Sessions with titles like “Reconfiguring the Global Financial Regulatory Architecture” are not always the most difficult to get into at Davos. This year is different. As the second G20 summit approaches there is a sense that decisions may be made which could significantly alter the environment within which financial firms work. So the topic seizes the attention here, especially of those who worry they may be brought into the net, like hedge funds and private equity firms. The private sector is not, however, defending the status quo. There is a widespread recognition that the system, especially in the US, but also in the EU, has not done what it says on the tin. And I detect an emerging consensus around three points.
First, we need to revisit the question of regulatory scope- in other words which firms should be subject to enhanced oversight, especially from a capital perspective. The test should be whether a firm is “systemic”, in other words whether its failure could generate costs to innocent bystanders, and especially to the taxpayer.
That test needs to be revisited from time to time, as one can imagine a hedge fund achieving that status in the future, especially if its business model implies some form of maturity transformation. That in turn implies that regulators need to know more about currently unregulated firms, on a routine basis. In London hedge funds are registered with the Financial Services Authority. In the US many have no relationship with the Securities and Exchange Commission. That needs to change.
Second, there must be more effective global co-ordination, involving a wider group of countries. Easy to say, but where, and which countries?
The option increasingly favoured for the co-ordinating role is the Financial Stability Forum, originally a Gordon Brown creation after the Asian financial crisis, to his credit. The International Monetary Fund must focus on macroeconomic surveillance, and there needs to be a structured relationship between the two, but the FSF, with its mixed membership, including the key regulators, looks best placed to oversee the reform of capital rules which is clearly required now.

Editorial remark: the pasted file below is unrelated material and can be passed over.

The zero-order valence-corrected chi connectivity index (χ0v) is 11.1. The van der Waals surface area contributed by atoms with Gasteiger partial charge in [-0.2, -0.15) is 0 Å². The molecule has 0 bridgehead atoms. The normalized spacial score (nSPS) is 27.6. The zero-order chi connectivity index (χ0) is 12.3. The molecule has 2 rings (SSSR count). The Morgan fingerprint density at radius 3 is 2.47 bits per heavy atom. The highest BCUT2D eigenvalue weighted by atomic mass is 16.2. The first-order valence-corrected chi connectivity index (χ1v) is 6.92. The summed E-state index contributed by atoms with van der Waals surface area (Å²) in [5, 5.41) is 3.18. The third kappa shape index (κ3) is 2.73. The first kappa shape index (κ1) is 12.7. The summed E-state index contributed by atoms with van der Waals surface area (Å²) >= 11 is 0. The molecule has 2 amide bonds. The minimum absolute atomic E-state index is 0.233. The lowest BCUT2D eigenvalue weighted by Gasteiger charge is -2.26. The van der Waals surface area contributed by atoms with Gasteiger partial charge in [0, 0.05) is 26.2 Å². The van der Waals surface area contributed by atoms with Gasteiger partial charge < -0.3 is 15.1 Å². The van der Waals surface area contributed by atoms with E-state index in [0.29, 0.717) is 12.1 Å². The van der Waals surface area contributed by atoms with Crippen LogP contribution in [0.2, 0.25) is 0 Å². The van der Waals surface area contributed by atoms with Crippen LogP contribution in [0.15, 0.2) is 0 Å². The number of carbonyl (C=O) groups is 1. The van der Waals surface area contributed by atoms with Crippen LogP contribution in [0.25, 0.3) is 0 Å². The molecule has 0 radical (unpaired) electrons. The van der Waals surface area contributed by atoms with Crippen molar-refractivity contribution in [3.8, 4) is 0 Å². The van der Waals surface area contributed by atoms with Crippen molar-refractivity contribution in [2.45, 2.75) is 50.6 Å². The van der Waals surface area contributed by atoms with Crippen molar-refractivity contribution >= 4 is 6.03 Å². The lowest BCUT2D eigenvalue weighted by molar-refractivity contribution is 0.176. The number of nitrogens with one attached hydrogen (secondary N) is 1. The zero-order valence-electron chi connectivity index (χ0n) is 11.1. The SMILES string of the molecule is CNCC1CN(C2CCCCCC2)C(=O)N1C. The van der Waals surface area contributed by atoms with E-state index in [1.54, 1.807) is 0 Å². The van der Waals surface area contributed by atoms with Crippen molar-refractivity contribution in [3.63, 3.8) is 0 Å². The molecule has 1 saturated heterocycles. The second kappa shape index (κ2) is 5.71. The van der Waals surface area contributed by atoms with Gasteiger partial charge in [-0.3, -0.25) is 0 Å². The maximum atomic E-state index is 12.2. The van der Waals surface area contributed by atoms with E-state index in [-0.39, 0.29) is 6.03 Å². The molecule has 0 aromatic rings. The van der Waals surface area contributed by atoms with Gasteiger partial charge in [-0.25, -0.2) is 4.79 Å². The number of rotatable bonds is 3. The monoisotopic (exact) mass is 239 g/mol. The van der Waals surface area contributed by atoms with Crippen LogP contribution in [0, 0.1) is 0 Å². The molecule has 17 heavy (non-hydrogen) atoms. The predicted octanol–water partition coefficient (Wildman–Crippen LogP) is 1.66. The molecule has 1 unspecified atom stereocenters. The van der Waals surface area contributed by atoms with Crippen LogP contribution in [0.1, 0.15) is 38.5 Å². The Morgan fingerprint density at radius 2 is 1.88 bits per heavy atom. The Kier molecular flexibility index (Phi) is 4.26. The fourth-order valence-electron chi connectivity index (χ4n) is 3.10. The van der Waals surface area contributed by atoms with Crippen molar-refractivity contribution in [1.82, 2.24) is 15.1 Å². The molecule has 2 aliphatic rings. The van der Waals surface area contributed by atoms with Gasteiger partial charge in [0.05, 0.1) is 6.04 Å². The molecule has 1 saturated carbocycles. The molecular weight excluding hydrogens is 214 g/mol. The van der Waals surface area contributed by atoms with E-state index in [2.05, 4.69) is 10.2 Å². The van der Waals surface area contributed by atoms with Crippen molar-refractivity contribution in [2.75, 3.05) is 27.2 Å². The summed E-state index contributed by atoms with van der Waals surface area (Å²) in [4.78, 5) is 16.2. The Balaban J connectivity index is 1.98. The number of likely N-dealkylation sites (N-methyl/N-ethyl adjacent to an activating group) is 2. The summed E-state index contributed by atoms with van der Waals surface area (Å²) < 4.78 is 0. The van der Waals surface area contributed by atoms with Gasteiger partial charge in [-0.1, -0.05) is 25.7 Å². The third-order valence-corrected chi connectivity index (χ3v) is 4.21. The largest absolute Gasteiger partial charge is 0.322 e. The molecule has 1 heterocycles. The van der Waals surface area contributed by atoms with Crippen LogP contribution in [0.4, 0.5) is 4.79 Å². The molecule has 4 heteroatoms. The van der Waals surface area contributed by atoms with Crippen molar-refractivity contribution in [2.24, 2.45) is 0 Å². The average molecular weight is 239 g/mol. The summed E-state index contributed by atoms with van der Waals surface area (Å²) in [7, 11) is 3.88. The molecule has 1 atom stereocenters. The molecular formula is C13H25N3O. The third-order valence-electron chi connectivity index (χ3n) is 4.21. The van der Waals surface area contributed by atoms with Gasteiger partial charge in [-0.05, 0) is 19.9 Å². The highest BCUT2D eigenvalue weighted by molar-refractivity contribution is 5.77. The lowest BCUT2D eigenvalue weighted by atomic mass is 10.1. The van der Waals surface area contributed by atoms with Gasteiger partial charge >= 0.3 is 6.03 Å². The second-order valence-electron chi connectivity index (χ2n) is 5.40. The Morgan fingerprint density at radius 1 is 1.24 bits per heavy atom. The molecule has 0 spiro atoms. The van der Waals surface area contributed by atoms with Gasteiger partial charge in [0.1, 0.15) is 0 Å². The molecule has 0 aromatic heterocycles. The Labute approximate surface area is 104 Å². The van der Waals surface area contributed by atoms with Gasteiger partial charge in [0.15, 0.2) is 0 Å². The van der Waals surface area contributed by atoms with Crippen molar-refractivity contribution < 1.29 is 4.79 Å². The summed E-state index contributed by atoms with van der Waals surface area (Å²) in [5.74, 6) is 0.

A year ago, the acronym FSF would barely have rung a bell with the hedgies and the PE folk. Now they and others see it as sitting at the centre of the complex web of bodies which oversee the system. I doubt if this reform will be sufficient, and favour a wholesale cull of other bodies and committees, but it is a start.
As for membership, well China of course, and Wen Jiabao signalled a willingness to play on the team yesterday. But the whole of the G20? Including Argentina, with a financial sector almost entirely cut off from the rest of the world? Doesn’t make much sense, but choosing the G20 as the summit vehicle makes it hard to leave them out.
Third, there is a near universal recognition that the US system must be changed. Regulation based on institutional or functional lines has had its day, if indeed there ever was a day when that approach made sense. But which alternative model is to be preferred?
The two contenders of choice are the FSA-style single regulator, or the Australian “twin peaks” variant, with one prudential regulator across the financial sector, and a separate conduct of business regulator for transparency and consumer protection. Both have their advocates.
The reputational damage suffered by the UK system around the Northern Rock failure has not affected the fundamental attractiveness of the model to those who believe the regulators must be able quickly to adapt to changing structures.
But while the Australian cricket team is clearly past its best, the Aussie regulatory model is coming up on the inside as a model for others to adopt, especially in the EU, where there are national central banks , with little to do, who can pick up the prudential role. This debate will continue, but more widespread adoption of either, or both models would greatly simplify the task of international co-ordination.
This may seem like a Titanic and deck chair exercise. Everyone acknowledges that fire-fighting is today’s priority. But architectural change only tends to happen in a crisis, so it is worth seizing this rare opportunity for fundamental reform.
Sir Howard Davies is director of the London School of Economics and Political Science